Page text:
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Thank you. :)

Me, personally? 2 weeks.
Basically what happened is this was a factory order by an old guy who ultimately had to cancel the order a month before it arrived, as the DVLA had taken his driving license away from him due to poor eyesight. With the car pretty much completing production by this point, the dealer kept the order on the books anyway in the knowledge that they'd still be able to sell the car as-is. The car had just arrived at the dealer when I put my offer in.

Took 2 weeks because the car needed to be registered first and get plates sorted out. However, when I initially enquired about lead times on Alfa Romeo, they said 5-6 months. They're not hit as hard by the global lead times because Alfa Romeo doesn't sell in vast quantities the way that VAG brands, Ford, Fiat etc do and they don't share production lines (apparently. Coulda sworn I heard they use Fiat's factory...)

Benefit of buying a car this way? Well aside from not having to wait, I got a £24,000 discount off the retail price. =D
Thanks man. WOW - 24,000 pounds discount !!!! Never heard of such big fat one. Good job. :) No, Alfa Romeo do not use Fiat factory. They have their own in Casino. I am not sure if now they share it with Maserati Grecale though???
 

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2020 Stelvio Quadrifoglio
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...and then 'R' in Llyswen when I scare the bejeezus out of my dad in it.
Since there's no launch control, what I have found to be the most effective technique to power brake: Press hard on the brake, half way on the gas pedal to about 2,200 rpm for little over a second almost two (to let it build boost), punch the gas as you're releasing the brake.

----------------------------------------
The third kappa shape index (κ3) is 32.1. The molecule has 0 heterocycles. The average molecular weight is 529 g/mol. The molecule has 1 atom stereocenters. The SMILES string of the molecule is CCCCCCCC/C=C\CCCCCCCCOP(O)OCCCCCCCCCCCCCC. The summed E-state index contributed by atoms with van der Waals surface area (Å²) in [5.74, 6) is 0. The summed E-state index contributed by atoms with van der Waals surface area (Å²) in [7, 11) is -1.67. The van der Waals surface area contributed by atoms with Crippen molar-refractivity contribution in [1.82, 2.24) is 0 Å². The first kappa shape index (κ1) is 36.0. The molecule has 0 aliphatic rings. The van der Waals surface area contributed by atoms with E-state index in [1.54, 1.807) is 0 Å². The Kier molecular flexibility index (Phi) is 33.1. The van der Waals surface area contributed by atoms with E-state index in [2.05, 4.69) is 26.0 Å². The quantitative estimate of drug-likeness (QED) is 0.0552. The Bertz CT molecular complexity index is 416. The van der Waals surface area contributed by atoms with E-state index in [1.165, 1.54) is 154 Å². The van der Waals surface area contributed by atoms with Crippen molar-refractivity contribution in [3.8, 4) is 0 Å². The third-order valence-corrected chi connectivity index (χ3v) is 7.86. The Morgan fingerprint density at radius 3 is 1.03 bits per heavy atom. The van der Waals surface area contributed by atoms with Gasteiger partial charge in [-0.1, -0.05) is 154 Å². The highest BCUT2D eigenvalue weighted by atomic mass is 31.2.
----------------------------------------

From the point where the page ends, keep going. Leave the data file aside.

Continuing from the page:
More time than that doesn't do anything...if you start pinning tires when still braking you might even end up with a red message on the cluster due to driving while braking (if this were to happen, you need to shut the engine off and restart).

Scaring people on it is always fun, especially when it is your own family! :)
 

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Discussion Starter · #24 ·
Thanks man. WOW - 24,000 pounds discount !!!! Never heard of such big fat one. Good job. :) No, Alfa Romeo do not use Fiat factory. They have their own in Casino. I am not sure if now they share it with Maserati Grecale though???
Even if they do share it with Maserati, it's not like those get ordered in big numbers either. In any case: Alfa Romeo don't seem to be doing too bad with delays. Considering the car I previously had on order (and cancelled after waiting far too long) was from Skoda, and whilst the dealers are hesitant to admit it they have a 2-year waiting list.

Since there's no launch control, what I have found to be the most effective technique to power brake: Press hard on the brake, half way on the gas pedal to about 2,200 rpm for little over a second almost two (to let it build boost), punch the gas as you're releasing the brake.